Everybody Wants was an unashamed old school rock’n’roll album, which, given mainstream culture’s decade-long disdain for guitars, made The Struts either the bravest or stupidest young band out there. Either way, you’ve gotta hand it to ’em for not giving the slightest of fucks.

Where Everybody Wants truly romped home was on the sheer tuneage front. Unlike most of their young contemporaries, they proved themselves familiar with the lost art of writing a chorus. There were at least six potential hit singles on the album, which at the time was half-a-dozen more than most other rock bands of their fresh vintage. And they were smart enough to wrap it up in a slick 21st century production; this was no dusty museum piece or cheap facsimile of other bands’ past glories.

Of course, there was no guarantee of anything going the way it should and history might well have repeated itself: The Struts could easily have wound up working the fryer in the Derby branch of Chicken Cottage. But scroll a little further down this page, and you'll soon see that wasn't quite how it panned out. 

Our score: 9/10

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48. Rolling Stones - Blue & Lonesome (2016)

(Image credit: Polydor)

When it was announced that the Rolling Stones were to release an album of blues covers, no one voiced a word of disappointment. For while Stones fans invariably welcome brand new material from the pens of Messrs Jagger and Richards, it’s when they've returned to the source that they've truly set pulses racing. No other band executes the blues quite like the Stones. They invariably play with reverential respect to the spirit and feel of the original recordings, but bring much more to the table.

The Stones were blues evangelists. Their eponymous debut introduced future standards by Willie Dixon and Jimmy Reed into the mainstream yet, while remaining true to the originals, they infused each recording with a raw vitality and licentious swagger that was quintessentially Stones.

While all that remained of the Stones’ ’64 line-up on this album was the central core of Mick Jagger, Keith Richards and Charlie Watts, they had since accrued 156 more years experience in providing blues material with their unmistakable signature spin. Where once was pianist Ian Stewart was Chuck Leavell; where once taciturn bassist Bill Wyman, Darryl Jones.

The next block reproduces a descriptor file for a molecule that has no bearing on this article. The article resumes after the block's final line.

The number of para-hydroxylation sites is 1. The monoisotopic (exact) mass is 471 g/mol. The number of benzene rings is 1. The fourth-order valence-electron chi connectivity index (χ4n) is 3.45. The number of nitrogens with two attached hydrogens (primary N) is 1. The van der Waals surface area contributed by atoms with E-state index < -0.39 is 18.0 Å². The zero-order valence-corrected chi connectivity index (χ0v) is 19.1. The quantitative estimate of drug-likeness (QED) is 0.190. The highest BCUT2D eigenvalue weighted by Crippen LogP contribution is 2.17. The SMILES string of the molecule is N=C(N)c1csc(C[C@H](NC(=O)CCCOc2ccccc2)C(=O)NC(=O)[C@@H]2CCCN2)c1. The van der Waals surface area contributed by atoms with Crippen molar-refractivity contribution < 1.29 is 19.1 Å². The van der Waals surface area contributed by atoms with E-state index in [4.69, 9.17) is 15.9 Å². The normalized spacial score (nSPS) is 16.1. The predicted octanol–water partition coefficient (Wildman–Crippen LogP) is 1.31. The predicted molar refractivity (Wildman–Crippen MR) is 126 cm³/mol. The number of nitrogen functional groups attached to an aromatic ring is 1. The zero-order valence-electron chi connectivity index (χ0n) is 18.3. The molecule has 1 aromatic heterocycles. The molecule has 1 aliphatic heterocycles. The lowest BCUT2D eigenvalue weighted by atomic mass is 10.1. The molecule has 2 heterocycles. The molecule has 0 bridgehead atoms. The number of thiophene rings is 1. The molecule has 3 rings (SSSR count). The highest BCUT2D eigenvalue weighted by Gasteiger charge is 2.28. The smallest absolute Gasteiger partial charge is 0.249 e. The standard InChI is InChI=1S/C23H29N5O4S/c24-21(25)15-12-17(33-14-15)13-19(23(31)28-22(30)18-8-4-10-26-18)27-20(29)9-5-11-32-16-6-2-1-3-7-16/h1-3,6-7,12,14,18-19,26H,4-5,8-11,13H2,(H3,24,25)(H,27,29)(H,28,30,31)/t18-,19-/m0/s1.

The Rolling Stones on show here, in spite of all the fix-in-the-mix temptations today’s digital age has to offer, retained a skill set far beyond most contemporary artists. They proved themselves just as, if not more, capable of recording completely live in the studio as they were when they first entered Regent Sound Studios in ’64. And from the first note of Blue & Lonesome that’s exactly what you heard: a band in exceptional form, captured raw, vital, alive and – above all – kicking. Kicking harder than you’d expect of a band in their proud, preening, priapic prime. Just as hard as any band extant and certainly as hard as the Stones have ever kicked before.

It was blindingly apparent from the off that Blue & Lonesome was Mick Jagger’s album. Vocally bang on the money, he roared through Howlin’ Wolf’s Commit A Crime, soared above Walter’s Blue And Lonesome like a man unhinged by the injudicious nature of fate, before Magic Sam’s sedately paced All Of Your Love coaxed a hackle-raising performance that was vintage Jagger in excelsis.

Blue & Lonesome captured the Rolling Stones – The Greatest Urban Blues Band In The World – in their element, doing what they do best. You’ll only wish they did it more.

Our score: 9/10

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47. Babymetal - Metal Resistance (2016)

(Image credit: earMUSIC)

Are Babymetal manufactured corporate pop robots? Or the most refreshing and exciting thing to happen to heavy music this millennium? Yes and yes.

Japan’s ‘kawaii metal’ teen sensations divide opinion, but their second album proved that their crack musical team knew exactly what they were doing. Built on a massive scale, Metal Resistance was a supercharged monster of sound and fury, tearing through rock genres and ideas like Godzilla rampaging across Tokyo.

The DragonForce collaboration Road To Resistance set the maximalist tone with its Wagnerian power-metal dynamics, candy-coated vocals and epic Broadway show tune chorus. Magnificent.

From there, Babymetal pulled in all directions at once, layering cutesy electro-pop on top of nu metal stomp, symphonic orchestration, weapons-grade shredding, trip-hop, dubstep and Brian May-sized guitar solos.

There were swerves and surprises. The syrupy power ballad No RainNo Rainbow threatened to erupt into boiling pustules of molten thrash, but never did. And Tale Of The Destinies was a boldly experimental mash-up of jazz-metal, avant-punk gruntcore and boogie-woogie piano. Maximum respect.